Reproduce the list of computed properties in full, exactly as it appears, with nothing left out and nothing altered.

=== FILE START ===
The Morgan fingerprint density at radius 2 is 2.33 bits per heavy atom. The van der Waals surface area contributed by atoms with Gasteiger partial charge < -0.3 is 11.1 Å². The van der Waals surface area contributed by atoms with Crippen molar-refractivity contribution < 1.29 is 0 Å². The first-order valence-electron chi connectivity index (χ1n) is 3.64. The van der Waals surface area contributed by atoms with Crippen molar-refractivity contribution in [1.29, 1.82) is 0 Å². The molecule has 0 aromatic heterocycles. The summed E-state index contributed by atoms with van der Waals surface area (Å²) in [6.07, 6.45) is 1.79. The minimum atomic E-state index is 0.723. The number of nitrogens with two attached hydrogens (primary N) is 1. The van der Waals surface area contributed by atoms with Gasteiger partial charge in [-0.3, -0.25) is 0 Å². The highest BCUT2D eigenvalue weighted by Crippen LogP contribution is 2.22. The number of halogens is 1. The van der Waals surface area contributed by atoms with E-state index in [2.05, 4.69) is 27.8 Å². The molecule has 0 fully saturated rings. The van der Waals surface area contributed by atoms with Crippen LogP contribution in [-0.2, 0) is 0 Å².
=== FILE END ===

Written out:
The Morgan fingerprint density at radius 2 is 2.33 bits per heavy atom. The van der Waals surface area contributed by atoms with Gasteiger partial charge < -0.3 is 11.1 Å². The van der Waals surface area contributed by atoms with Crippen molar-refractivity contribution < 1.29 is 0 Å². The first-order valence-electron chi connectivity index (χ1n) is 3.64. The van der Waals surface area contributed by atoms with Crippen molar-refractivity contribution in [1.29, 1.82) is 0 Å². The molecule has 0 aromatic heterocycles. The summed E-state index contributed by atoms with van der Waals surface area (Å²) in [6.07, 6.45) is 1.79. The minimum atomic E-state index is 0.723. The number of nitrogens with two attached hydrogens (primary N) is 1. The van der Waals surface area contributed by atoms with Gasteiger partial charge in [-0.3, -0.25) is 0 Å². The highest BCUT2D eigenvalue weighted by Crippen LogP contribution is 2.22. The number of halogens is 1. The van der Waals surface area contributed by atoms with E-state index in [2.05, 4.69) is 27.8 Å². The molecule has 0 fully saturated rings. The van der Waals surface area contributed by atoms with Crippen LogP contribution in [-0.2, 0) is 0 Å².